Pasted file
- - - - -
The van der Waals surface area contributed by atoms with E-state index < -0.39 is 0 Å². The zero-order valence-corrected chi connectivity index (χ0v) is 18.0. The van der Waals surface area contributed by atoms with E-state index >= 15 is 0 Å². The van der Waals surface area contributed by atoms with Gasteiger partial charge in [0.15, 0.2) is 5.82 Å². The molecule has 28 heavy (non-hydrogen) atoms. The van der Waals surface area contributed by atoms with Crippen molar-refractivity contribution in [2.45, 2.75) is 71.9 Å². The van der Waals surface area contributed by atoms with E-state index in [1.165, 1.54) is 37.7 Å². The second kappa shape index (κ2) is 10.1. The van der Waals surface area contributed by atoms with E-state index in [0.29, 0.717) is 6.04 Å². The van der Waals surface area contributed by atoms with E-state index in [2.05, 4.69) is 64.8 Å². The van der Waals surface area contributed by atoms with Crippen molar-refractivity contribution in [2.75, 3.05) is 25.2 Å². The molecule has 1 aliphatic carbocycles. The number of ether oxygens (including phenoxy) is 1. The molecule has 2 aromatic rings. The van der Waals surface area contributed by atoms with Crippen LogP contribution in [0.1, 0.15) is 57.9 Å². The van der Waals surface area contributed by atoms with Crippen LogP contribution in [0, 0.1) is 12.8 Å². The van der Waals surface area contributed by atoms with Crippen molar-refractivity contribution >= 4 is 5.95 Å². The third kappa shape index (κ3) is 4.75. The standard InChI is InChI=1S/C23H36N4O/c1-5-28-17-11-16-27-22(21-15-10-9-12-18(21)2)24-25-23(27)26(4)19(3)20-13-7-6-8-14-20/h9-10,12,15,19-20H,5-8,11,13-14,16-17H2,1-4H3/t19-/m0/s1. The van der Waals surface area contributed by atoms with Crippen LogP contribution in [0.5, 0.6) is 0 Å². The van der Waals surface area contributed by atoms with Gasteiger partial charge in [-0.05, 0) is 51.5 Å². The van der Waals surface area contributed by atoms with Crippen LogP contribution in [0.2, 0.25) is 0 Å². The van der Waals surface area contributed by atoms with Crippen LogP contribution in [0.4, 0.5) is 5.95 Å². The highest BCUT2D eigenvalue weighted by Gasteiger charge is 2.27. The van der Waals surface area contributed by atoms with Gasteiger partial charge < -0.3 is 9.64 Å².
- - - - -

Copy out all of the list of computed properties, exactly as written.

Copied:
The van der Waals surface area contributed by atoms with E-state index < -0.39 is 0 Å². The zero-order valence-corrected chi connectivity index (χ0v) is 18.0. The van der Waals surface area contributed by atoms with E-state index >= 15 is 0 Å². The van der Waals surface area contributed by atoms with Gasteiger partial charge in [0.15, 0.2) is 5.82 Å². The molecule has 28 heavy (non-hydrogen) atoms. The van der Waals surface area contributed by atoms with Crippen molar-refractivity contribution in [2.45, 2.75) is 71.9 Å². The van der Waals surface area contributed by atoms with E-state index in [1.165, 1.54) is 37.7 Å². The second kappa shape index (κ2) is 10.1. The van der Waals surface area contributed by atoms with E-state index in [0.29, 0.717) is 6.04 Å². The van der Waals surface area contributed by atoms with E-state index in [2.05, 4.69) is 64.8 Å². The van der Waals surface area contributed by atoms with Crippen molar-refractivity contribution in [2.75, 3.05) is 25.2 Å². The molecule has 1 aliphatic carbocycles. The number of ether oxygens (including phenoxy) is 1. The molecule has 2 aromatic rings. The van der Waals surface area contributed by atoms with Crippen LogP contribution in [0.1, 0.15) is 57.9 Å². The van der Waals surface area contributed by atoms with Crippen LogP contribution in [0, 0.1) is 12.8 Å². The van der Waals surface area contributed by atoms with Crippen molar-refractivity contribution >= 4 is 5.95 Å². The third kappa shape index (κ3) is 4.75. The standard InChI is InChI=1S/C23H36N4O/c1-5-28-17-11-16-27-22(21-15-10-9-12-18(21)2)24-25-23(27)26(4)19(3)20-13-7-6-8-14-20/h9-10,12,15,19-20H,5-8,11,13-14,16-17H2,1-4H3/t19-/m0/s1. The van der Waals surface area contributed by atoms with Crippen LogP contribution in [0.5, 0.6) is 0 Å². The van der Waals surface area contributed by atoms with Gasteiger partial charge in [-0.05, 0) is 51.5 Å². The van der Waals surface area contributed by atoms with Crippen LogP contribution in [0.2, 0.25) is 0 Å². The van der Waals surface area contributed by atoms with Crippen LogP contribution in [0.4, 0.5) is 5.95 Å². The highest BCUT2D eigenvalue weighted by Gasteiger charge is 2.27. The van der Waals surface area contributed by atoms with Gasteiger partial charge < -0.3 is 9.64 Å².